At the end of 2020, low Earth orbit (LEO) satellite communications company OneWeb was just emerging from bankruptcy and ramping up its plans to establish a constellation of craft to bring broadband to hard-to-reach places around the globe – and now it is at the vanguard of a satellite broadband sector that is gaining a higher orbit.
Despite the leading fixed broadband providers and mobile players developing full-fibre and cable gigabit networks and mobile operators rolling out 5G, given further impetus by the UK government’s Shared Rural Network (SRN) programme, there are still wide areas of rural UK that are poorly served by traditional connections.
Indeed, research has shown that almost a million rural households say satellite broadband could be a lifeline because of their unreliable or slow existing connections. Almost 200,000 UK homes are currently struggling with speeds below 10Mbps – the level that UK telecoms regulator Ofcom considers a decent service.
According to research from comparison and switching service Uswitch.com, more than a million UK households are already using satellite broadband. This number is set to rise as Tesla billionaire Elon Musk follows a January UK trial of his Starlink satellite broadband system and aims to have 500,000 users worldwide within a year.
Meanwhile, BT has announced a partnership with OneWeb to provide connections to people in remote areas. Other existing UK satellite broadband providers, including Broadband Everywhere, Freedomsat, Konnect and Satellite Internet, are also continuing offers.
But the research warned that despite the appeal of this new type of connection, set-up costs of about £500 are deterring two-thirds of consumers from trying the technology.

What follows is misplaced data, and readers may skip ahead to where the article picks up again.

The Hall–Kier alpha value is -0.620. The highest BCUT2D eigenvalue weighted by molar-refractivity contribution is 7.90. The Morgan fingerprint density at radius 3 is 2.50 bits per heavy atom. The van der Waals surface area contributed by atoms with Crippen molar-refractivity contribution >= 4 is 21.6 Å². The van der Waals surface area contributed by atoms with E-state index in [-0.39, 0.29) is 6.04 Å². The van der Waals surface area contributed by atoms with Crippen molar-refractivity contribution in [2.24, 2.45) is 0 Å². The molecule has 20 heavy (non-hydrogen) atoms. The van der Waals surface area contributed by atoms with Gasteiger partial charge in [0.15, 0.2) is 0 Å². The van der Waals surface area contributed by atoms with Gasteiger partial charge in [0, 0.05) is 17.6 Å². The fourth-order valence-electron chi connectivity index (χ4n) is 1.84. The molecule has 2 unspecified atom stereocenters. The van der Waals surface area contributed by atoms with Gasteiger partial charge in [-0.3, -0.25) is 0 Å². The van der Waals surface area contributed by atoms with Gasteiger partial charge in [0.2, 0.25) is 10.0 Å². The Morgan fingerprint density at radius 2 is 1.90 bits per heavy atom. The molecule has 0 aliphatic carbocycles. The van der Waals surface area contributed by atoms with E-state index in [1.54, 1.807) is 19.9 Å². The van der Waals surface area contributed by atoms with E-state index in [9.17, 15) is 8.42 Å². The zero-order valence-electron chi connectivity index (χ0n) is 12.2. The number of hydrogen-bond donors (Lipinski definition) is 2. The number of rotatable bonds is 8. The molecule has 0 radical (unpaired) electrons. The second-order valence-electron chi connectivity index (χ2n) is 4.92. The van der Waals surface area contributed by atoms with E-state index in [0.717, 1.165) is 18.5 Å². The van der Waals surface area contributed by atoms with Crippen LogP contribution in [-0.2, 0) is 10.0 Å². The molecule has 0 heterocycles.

Set-up fees can be expensive because of the need to install a satellite dish, but users say they pay £29.70 a month on average for the service, compared with an average of £33.60 for all broadband users.
Another key issue revealed by the research was recognition of the services. Despite the growth of the technology, only two-fifths of consumers (41%) are aware of satellite broadband and only one in seven (14%) have considered trying it out. Coverage from satellite broadband is set to become universal, but only a quarter of households (27%) believe it is available in their area.
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Uswitch.com suggested part of the problem may be a lack of brand recognition, with three-quarters of UK consumers not having heard of any satellite broadband providers. Starlink is the best known, recognised by one in 10 people.
More than half of satellite broadband users (53%) say it offers a better alternative than traditional connections, with two-fifths (41%) saying it was faster than the alternatives, and three in 10 (31%) believing it to be cheaper. That said, almost half of consumers (46%) fear that the weather in their area would be too bad for satellite broadband, a not unreasonable fear given that extreme weather can affect a satellite broadband connection, with heavy rain or wind potentially reducing speeds or even causing an outage.
“Satellite broadband is being thrust into the limelight by entrepreneurs like Elon Musk, and it’s amazing to think that more than one million UK households are already getting their internet this way,” said Uswitch.com broadband expert Ernest Doku. “The technology is improving all the time, and with big players like Starlink entering the UK market, connections are only going to get faster and more reliable.
“Satellite broadband offers hope to residents in rural areas who have struggled to get a decent connection from traditional providers, and we will be watching to see how BT’s partnership with OneWeb grows over the coming years. While it is tempting to think that one technology can solve the problem of the digital divide, there is no single solution to rural broadband.
“Many households are still on ADSL connections and enduring slow speeds unnecessarily, unaware that in many cases they could upgrade to fibre broadband and still save themselves money.”